Usually a line of credit facility requires collateral such as a fixed deposit or a specified balance in the account as prescribed by the bank.

Related: Domain name search: your first priority business startup task

2. Working capital loan

Working capital is the money required to fund daily business operations like:

  • Employee salaries
  • Electricity bills
  • Rent
  • Purchasing new inventory

A working capital loan is similar to an overdraft facility. However, unlike buying fixed assets like equipment, machinery or investing in land or buildings which are for long term, working capital is a short-term need of a business. Hence, such funds cannot be used for anything else other than day-to-day operational needs of the business.

Banks monitor the cash flow and inventory of the business to ensure the funds are used as agreed. The lender might also conduct periodical audits to ensure there are no defaults on the loan.

Approvals for such loans are swifter than credit lines. Customisation of terms are possible based on the borrower’s relationship with the bank. These loans are extended for a brief period of time, usually spanning three to 12 months. Check with your local bank on the current interest rates for working capital loans.

Why you might need a working capital loan?

Working Capital Loan Man Sitting at Restaurant
Businesses avail working capital loans to sustain them through slow periods.

There are instances when a small business needs an infusion of cash to be pumped into the system:

  • Business seasonality: Many businesses follow a trend, or seasonality, in their sales volume. While they are preparing for their peak season of sales, they may not be getting sufficient cash inflows to sustain the cost of production. In such a case, a working capital loan can be helpful to see them through the off-season. The loan can be repaid once the demand for the product or service rises again.
  • Capitalising on a business opportunity: You may get a new opportunity — say a new contract for which you need to hire extra employees or buy additional raw material — but you will receive a small advance payment from the buyer up-front. It is common for the balance to be paid after delivery of the finished goods. The working capital loan comes to the rescue during these times. You simply repay the loan once you receive the balance payment from the buyer.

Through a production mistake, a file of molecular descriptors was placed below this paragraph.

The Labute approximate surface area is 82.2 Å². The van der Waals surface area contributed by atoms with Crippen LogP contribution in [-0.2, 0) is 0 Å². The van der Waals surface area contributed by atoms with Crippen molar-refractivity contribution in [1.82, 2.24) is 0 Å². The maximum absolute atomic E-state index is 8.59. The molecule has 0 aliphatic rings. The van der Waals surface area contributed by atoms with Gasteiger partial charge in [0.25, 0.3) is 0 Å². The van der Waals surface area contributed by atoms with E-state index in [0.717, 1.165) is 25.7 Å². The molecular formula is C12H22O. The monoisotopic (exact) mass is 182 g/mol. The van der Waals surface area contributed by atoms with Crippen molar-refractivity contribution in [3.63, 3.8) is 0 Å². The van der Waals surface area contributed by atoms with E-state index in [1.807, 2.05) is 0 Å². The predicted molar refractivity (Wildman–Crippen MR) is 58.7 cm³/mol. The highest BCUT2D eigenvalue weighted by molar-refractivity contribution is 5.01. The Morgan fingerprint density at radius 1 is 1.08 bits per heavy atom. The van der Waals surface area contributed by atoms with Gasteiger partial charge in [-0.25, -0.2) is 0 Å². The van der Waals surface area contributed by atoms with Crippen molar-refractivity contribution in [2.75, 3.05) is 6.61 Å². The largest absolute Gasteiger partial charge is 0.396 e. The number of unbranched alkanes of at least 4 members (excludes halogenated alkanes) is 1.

How to calculate the working capital you have now?

Working Capital Loan Calculator and Pen
It takes a simple calculation to learn your current working capital amount.

Here’s a simple formula to calculate your net working capital:

Working capital = Current assets - Current liabilities

Let’s look at the two parts of the equation.

Current assets

All businesses should have a balance sheet that lists both assets and liabilities.

Your business’s current assets include:

  • Product inventory
  • Accounts receivable (money due to come in)
  • Cash
  • Other assets that you plan to turn into cash within 12 months

Current liabilities

Your business's current liabilities include any expense that must be paid within 12 months:

  • The next 12 months of payments on long-term debts
  • Taxes
  • Employee wages
  • Accounts payable (payments due to vendors, etc)

By subtracting your total liabilities from your assets, you get your working capital figure. This is the amount of money available for ready use.

A business with sufficient working capital is not just self-sustainable but has a good reputation in the eyes of investors, lenders and suppliers.

Related: How to write a business plan?

4 steps to getting a working capital loan

There are many banks, NBFCs and private companies that offer various types of business loans. The Indian government also has several initiatives you might qualify for. Follow these steps to find the best loan for you.

  1. Confirm your eligibility: Check your eligibility for the loan as every loan provider has their own eligibility criteria. The easiest way to find out if you qualify for a particular loan program is by using the links provided above. You can also stop at the nearest branch of major banks to request information in person.
  2. Check the processing time: If you are in debt to the brim, you may need the cash immediately. Public sector banks take a longer time period to complete the process (from weeks to month) as compared to the private entities that are quick and hassle-free.
  3. Do they offer unsecured loans? If you are a startup or a new venture, you may not have a substantial asset such as property to offer as collateral security. Chances are you don’t have a long credit history. Therefore, it is hard to get OD from banks. In this case, you may choose an unsecured loan from a private loan provider.
  4. Look for hidden fees or clauses. You might need the loan quickly, but don’t rush through important clauses in the documents. Be sure to check the:
    • Interest rate
    • Interest reset clause (if any)
    • Payback period and schedule
    • Minimum loan amount
    • Processing fees (if any)
    • Hidden costs or clauses

    Read the loan documents carefully as any unfavourable small condition or clause can lead to higher expenses later on. Once you’ve signed and the loan is approved, you’re committed to the terms of the loan.

3. Term loan